Knowledge Base
Answers to Your Questions about Radio and Wireless Voice Communications

Base Station Systems

Aaron Ward
21 November 2018

Where Back-to-Back Systems don't provide the coverage area required a simple solution is to use a base station, this can increase the range significantly. However is does require an operator because it is no more than a standard radio with an outdoor antenna. A taxi office is a common example of a base-station radio system

The base station usually consists of a radio with an antenna in a high location, above local obstructions. It might be on a the roof of a building, usually the office roof. The result is that it can receive or transmit signals over much greater distances than a radio located at ground level.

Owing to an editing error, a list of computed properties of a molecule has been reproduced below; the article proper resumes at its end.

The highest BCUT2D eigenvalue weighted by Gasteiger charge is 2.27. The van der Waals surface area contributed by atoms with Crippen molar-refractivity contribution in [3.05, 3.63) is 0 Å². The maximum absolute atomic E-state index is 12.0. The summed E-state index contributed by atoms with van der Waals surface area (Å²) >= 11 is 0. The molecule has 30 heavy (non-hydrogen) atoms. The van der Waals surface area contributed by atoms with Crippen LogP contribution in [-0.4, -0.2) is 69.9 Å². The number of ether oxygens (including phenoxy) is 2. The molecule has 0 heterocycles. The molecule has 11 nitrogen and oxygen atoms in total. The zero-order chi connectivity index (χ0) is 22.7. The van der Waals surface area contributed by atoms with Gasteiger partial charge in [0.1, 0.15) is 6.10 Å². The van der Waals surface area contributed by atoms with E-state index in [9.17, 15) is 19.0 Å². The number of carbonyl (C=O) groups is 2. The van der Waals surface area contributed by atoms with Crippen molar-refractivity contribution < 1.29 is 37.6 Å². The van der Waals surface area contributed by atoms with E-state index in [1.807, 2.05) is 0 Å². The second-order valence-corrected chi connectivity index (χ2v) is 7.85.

The base station itself is usually a desk-top radio. Mobile users can then talk to the base operator over a wide area. The operator can then relay messages to other mobile users who otherwise may be out of range. So to be effective a base radio must always be manned.

There are two potential problems with this system.

  • Best range is only achieved when messages are relayed by the base radio operator (dispatcher).
  • The base station antenna needs to be in a high location and connected to the base radio by no more than a few metres of cable. This means the ideal location in terms of range is not usually where the office is so this system is usually only used for on-site communications.

The solution to both these problems are Repeater based radio systems.

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